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Harris kills hosted cloud service program

Harris kills hosted cloud service program

In what could be a sign of hesitation by some IT executives to store sensitive data in the cloud, Harris Corp. has pulled out of its off-premise remote hosting business because of lack of adoption from customers.

Harris Corp. - an international provider of communications and IT services - last year opened a 100,000-square-foot data center in Virginia with the goal of hosting data for government, health care and financial industry customers. But, not more than a year after the company's Cyber Integrated Center opened in May 2011, Harris announced plans on Monday to close the facility and sell the data center.

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"The company determined that although demand continues for cyber security and cloud-enabled solutions, its government and commercial customers currently prefer hosting mission-critical information on their own premises rather than remotely," the company said in a press release.

Mark Jordan, an analyst with Noble Financial Markets who tracks Harris and the defense and intelligence industry, said the move was not made as part of larger cuts within the company. Harris invested in a market that wasn't providing a return, so it backed out, he said. Harris expects to incur a $70 million to $80 million after-tax charge because of the action.

"This is a sign, at least in the intelligence and defense industry, that there is reluctance to move to a third-party hosted environment for sensitive data," Jordan said.

Robert Mahowald, a cloud researcher with IDC, was surprised by the move. Government agencies, he said, are being encouraged to move as much data and IT resources to the cloud as possible as a way to save money and reduce capital expenses.

"I don't know that demand is not there," he said. But, agencies also have to work with IT providers that are certified through the Federal Information Security Management Act (FISMA), which Mahowald said has strict requirements to become compliant with. Harris spokesperson Jim Burke said the data center was FISMA compliant, yet customers still were not utilizing the service.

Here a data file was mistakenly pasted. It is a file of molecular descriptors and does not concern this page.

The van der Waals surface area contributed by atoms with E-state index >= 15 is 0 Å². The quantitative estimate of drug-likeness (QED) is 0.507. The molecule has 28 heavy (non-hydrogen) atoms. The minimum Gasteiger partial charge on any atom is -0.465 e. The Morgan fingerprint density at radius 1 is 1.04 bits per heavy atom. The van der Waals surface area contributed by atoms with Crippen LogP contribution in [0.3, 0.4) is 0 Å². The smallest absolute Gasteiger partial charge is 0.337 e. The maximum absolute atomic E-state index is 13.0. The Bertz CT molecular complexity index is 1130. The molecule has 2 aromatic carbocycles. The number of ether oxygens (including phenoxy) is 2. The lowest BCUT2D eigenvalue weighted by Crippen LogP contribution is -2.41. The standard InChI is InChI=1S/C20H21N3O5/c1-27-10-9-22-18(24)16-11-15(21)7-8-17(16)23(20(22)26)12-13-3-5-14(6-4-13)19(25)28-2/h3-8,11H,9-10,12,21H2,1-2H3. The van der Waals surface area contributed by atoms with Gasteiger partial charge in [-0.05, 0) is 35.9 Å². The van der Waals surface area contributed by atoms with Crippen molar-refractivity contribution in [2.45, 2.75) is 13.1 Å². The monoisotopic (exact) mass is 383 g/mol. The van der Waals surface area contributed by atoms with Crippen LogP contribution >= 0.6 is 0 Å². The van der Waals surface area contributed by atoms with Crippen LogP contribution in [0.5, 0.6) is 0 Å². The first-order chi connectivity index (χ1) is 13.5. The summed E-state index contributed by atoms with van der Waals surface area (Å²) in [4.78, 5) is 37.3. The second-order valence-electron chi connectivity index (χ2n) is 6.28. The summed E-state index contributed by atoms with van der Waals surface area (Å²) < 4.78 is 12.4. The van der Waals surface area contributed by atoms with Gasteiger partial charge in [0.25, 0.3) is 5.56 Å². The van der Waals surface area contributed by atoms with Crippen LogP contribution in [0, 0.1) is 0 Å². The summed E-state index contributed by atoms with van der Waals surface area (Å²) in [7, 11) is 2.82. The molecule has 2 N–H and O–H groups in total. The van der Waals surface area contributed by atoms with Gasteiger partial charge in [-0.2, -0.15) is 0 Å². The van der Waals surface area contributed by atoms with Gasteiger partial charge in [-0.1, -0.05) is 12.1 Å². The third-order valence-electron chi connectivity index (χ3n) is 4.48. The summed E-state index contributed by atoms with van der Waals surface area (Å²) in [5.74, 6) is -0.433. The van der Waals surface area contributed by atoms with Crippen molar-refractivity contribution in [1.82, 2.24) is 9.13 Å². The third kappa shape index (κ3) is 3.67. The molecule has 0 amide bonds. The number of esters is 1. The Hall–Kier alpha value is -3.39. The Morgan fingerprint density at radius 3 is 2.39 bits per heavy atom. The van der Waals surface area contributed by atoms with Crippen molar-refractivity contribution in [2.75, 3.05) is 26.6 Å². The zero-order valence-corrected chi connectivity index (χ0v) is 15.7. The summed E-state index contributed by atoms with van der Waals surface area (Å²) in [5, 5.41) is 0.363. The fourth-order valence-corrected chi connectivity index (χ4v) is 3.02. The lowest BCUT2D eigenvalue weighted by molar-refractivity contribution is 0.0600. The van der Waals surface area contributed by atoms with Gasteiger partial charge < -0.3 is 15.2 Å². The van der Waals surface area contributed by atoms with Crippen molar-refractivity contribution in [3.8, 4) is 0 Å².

According to the National Institute of Standards in Technology fact sheet about FISMA, to become certified by the U.S. General Services Administration, an organization must provide documentation in the following areas: access control, identification and authentication, audit and accountability, encryption, system and communications protection, physical security, personnel security, continuity of operations, awareness and training, incident response, security planning, system integrity, and acquisition.

Jordan, the Noble Financial analyst, said even if a data center is FISMA certified, government agencies must have a good reason to move data off site.

"Unless the financials make the decision overly compelling, in the intelligence and defense world, they are going to be overly sensitive to valuable information," he said.

Network World staff writer Brandon Butler covers cloud computing and social media. He can be reached at and found on Twitter at @BButlerNWW.

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